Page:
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What is the time limit for my legal malpractice claim?

When your attorney’s negligence, incompetence or misconduct hurts your case, you might be able to recover some of the damages by filing a legal malpractice claim. And if you need to go this route, you don’t want to harm your case with additional mistakes.

To do things right, your first step is to file your claim before the deadline. Notably, this deadline varies, depending when you learn that your attorney’s wrongful act harmed your case. But if you fail to file within the statute of limitations, you may see your claim simply dismissed out of hand.

One year, four years or something else?

According to the California Code of Civil Procedure, the statute of limitations for filing a legal malpractice claim is either:

  • One year after the discovery of the wrongful act or omission
  • Four years after the wrongful act or omission

Whichever of these times comes first, it means an end to your filing period. But, of course, there are complexities and exceptions. An appellate court addressed several of these during an informative 2012 legal malpractice case:

  • One exception is the explicit distinction between actual fraud and other wrongful acts. If an attorney defrauds a client, the client can pursue that matter differently, as an act of fraud. The court noted this exception in 2012 but found it didn’t apply to the case.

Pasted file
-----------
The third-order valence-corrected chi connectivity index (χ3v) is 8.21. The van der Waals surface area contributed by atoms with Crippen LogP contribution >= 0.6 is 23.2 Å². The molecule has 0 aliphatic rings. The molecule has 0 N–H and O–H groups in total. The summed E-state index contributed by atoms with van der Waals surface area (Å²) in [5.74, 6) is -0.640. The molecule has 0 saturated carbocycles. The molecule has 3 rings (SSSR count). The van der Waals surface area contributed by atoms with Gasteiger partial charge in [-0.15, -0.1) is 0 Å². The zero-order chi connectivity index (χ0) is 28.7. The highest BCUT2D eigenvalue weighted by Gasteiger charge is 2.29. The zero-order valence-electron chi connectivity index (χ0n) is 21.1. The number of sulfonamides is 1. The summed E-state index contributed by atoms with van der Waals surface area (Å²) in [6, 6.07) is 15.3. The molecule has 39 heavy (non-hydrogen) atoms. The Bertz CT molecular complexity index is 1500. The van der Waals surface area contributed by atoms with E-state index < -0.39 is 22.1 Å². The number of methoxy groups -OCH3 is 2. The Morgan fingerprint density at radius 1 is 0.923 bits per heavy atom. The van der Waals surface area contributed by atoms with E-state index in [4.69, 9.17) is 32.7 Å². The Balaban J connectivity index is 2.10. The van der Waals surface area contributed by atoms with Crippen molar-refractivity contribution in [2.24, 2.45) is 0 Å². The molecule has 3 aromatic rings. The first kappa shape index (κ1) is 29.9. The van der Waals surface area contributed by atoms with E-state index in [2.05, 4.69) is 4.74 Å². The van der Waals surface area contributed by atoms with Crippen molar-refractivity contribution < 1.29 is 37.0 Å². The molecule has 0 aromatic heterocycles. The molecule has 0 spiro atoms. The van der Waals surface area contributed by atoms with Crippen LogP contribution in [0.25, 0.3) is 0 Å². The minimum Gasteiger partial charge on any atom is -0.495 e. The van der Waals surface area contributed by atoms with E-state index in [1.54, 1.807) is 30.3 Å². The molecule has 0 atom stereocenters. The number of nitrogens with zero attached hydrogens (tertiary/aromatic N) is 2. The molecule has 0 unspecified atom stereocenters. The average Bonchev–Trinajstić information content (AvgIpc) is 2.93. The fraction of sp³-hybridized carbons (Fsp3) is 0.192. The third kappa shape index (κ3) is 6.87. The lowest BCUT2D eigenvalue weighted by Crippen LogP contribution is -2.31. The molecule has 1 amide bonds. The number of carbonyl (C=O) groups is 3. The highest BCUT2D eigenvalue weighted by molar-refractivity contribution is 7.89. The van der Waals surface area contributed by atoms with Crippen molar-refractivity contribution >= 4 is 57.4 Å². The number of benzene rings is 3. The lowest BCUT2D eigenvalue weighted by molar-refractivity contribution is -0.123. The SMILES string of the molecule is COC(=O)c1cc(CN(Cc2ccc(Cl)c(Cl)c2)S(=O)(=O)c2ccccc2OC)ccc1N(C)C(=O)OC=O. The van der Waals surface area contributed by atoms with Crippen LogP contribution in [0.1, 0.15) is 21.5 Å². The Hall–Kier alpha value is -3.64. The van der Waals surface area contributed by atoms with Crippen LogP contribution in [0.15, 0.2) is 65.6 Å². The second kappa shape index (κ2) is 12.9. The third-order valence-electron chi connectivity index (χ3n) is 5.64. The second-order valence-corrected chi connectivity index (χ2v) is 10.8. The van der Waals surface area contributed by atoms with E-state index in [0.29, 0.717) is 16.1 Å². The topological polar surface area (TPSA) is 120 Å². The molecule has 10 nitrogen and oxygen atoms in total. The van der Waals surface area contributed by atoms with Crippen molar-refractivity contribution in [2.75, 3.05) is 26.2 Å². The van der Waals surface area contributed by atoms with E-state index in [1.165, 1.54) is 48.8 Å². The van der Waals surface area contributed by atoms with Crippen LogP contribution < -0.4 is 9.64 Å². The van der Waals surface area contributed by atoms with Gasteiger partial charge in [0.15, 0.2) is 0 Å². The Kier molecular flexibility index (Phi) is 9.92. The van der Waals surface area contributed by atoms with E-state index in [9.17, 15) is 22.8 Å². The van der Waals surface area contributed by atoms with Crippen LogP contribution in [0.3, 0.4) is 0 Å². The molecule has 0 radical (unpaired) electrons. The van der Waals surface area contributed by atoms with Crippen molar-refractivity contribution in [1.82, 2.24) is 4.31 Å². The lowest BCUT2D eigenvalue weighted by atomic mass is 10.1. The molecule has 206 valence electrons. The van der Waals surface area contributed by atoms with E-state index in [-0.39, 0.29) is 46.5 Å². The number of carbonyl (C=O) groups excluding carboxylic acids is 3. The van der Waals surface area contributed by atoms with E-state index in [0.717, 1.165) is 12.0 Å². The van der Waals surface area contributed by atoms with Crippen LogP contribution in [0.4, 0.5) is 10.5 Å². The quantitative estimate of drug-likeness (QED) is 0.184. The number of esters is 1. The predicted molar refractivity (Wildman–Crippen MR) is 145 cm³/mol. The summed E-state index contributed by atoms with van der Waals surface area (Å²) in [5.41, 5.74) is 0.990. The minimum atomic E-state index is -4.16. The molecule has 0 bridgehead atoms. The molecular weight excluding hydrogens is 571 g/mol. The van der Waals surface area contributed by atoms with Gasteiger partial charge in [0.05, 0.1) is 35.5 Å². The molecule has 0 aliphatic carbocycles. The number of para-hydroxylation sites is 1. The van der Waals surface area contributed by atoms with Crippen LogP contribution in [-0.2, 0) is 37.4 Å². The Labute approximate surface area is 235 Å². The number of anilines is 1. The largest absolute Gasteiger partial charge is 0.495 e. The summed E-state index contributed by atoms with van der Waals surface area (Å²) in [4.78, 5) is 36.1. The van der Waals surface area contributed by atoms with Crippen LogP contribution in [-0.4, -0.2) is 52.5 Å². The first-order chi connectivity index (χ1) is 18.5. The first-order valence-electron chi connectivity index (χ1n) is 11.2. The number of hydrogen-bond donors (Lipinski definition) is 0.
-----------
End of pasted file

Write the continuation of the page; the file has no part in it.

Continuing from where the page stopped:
• Another exception accounts for “tolling” the statute of limitations. This is basically like hitting a pause button on the time limit. Your time limit pauses if the attorney continues to represent you on the same matter, if you haven’t yet suffered actual damages or your legal or physical condition prevents you from filing. If your attorney conceals the wrongful acts at the center of your malpractice claim, that tolls your four-year time limit.
  • Finally, your one-year timer doesn’t start until you discover the wrongful act or omission. Here, it’s important to understand what “discovery” means. As the court noted in 2012, your timer doesn’t begin with the discovery that your attorney’s conduct might count as malpractice. It begins with the discovery of the underlying facts of the wrongful act or omission.

This last point is important. It says essentially that your timer starts when you learn something smells bad, not when you learn the source is a rotten fish. You don’t want to wait until you’re certain you’ve got a legal malpractice case before you speak to an attorney about it. You want to get advice as soon as you learn about failures or wrongdoing that you suspect may be grounds for a malpractice.

The timer might start earlier than you think

Importantly, the 2012 case clarified another point about when you can file a legal malpractice claim. You can suffer harm due to your attorney’s wrongful acts or omission before a case is even finished. If your attorney’s malpractice erases or limits your rights or legal remedies, the court can recognize that damage.

Accordingly, it’s possible to envision a situation where a business owner would file a malpractice claim even before resolving the underlying concern. And the timer on that claim would start when the business owner discovers the wrongful act or omission, not when the first matter has settled.